Baraka calls on N.J. mayors to unite around safe gun tech

By Michael Anthony Adams | NJ Advance Media, for NJ.com
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on October 12, 2016

 

Mayor Ras J. Baraka, joined by members of clergy and bi-partisan groups, makes a plea to other NJ mayors to call on gun manufacturers to employ smart gun technology10/06/2016

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NEWARK — Mayor Ras J. Baraka has a message for the country's gun manufacturers: start employing safe weapons technologies, or the City of Newark will take its business elsewhere.

Surrounded by clergy and bi-partisan groups on the steps of Newark City Hall Thursday afternoon, Baraka called on all New Jersey mayors to convene before purchasing additional weapons for their law enforcement agencies and create a list of manufacturers who are listening to their concerns, chiefly: safer gun distribution practices and technologies.

"We put our money in places, with people who support what we think is right for our community," Baraka told NJ Advance Media following the press conference. "You're talking about over 560 municipalities in the State of New Jersey. If we can get a quarter of them to say, 'Look, we agree with this, and we're not going to purchase bullets, guns or whatever from these four or five manufactures until (they) do what we ask them to do.'"

One such technology is the "smart gun," a firearm programmed to be used only by the owner.

State Senate Majority Leader Loretta Weinberg (D-Bergen), who joined the mayor Thursday, sponsored a bill last year that attempted to repeal a 2002 law requiring New Jersey firearms dealers to sell only smart guns three years after they are available on the market.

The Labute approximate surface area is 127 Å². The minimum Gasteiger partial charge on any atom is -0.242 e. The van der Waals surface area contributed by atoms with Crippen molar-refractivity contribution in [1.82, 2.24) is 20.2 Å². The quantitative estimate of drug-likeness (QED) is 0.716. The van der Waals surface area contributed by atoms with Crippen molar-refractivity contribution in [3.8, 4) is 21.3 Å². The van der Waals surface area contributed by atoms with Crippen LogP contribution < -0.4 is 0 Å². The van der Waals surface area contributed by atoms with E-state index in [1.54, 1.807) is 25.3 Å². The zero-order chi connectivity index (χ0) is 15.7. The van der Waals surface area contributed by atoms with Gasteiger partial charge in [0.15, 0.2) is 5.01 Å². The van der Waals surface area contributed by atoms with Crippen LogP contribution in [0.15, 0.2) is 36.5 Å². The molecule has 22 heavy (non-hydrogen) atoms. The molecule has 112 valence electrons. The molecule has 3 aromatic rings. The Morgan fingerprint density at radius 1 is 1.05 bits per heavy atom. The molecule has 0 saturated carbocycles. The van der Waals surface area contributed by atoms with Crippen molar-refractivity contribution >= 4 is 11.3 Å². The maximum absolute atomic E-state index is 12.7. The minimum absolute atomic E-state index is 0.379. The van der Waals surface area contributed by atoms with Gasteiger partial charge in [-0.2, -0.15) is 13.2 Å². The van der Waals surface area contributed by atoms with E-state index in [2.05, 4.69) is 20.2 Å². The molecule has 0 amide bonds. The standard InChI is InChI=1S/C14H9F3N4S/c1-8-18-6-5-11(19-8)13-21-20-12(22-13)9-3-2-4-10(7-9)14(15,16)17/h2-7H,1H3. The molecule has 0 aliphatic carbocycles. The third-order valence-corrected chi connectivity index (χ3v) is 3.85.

Because of the restrictiveness of the 2002 law, some 2nd Amendment activists attempted to thwart the advancement of smart gun technology, according to reports.

In a 2014 interview with MSNBC, Weinberg said would introduce a new bill to repeal the 2002 law if the National Rifle Association would agree not to stand in the way of smart gun technology.

Weinberg's bill would have required retailers that sell guns to carry at least one smart gun in their inventory three years after they're vetted by state authorities and are on the market, but they could also continue to sell traditional weapons.

Gov. Chris Christie vetoed the bill earlier this year, but Weinberg said she's not done fighting.

"I'm one of those grandmothers (who's sick and tired of being sick and tired)," Weinberg told those who'd gathered in front of city hall. "But I'm not so sick and tired to continue the work that needs to be done."

Representatives from the "Do Not Stand Idly By" campaign, which works to enact social change to strengthen local communities, also attended the press conference to reiterate its mission to work with local jurisdictions, like Newark, to use public purchasing power as a way to force gun manufacturers to do more.

According to a release from the campaign's parent organization, Industrial Areas Foundation, leaders of 104 municipalities (including 24 in New Jersey), counties and states have signed on to the movement. These jurisdictions, the release said, represent 40% of the gun market in the United States.

But when asked whether he'd forgo buying anymore guns until his demands were met, Baraka said that'd be unrealistic.

"We obviously have to buy guns," Baraka said. "What we want to do is unite with other mayors around the state to come up with some sensible demands for gun manufactures."

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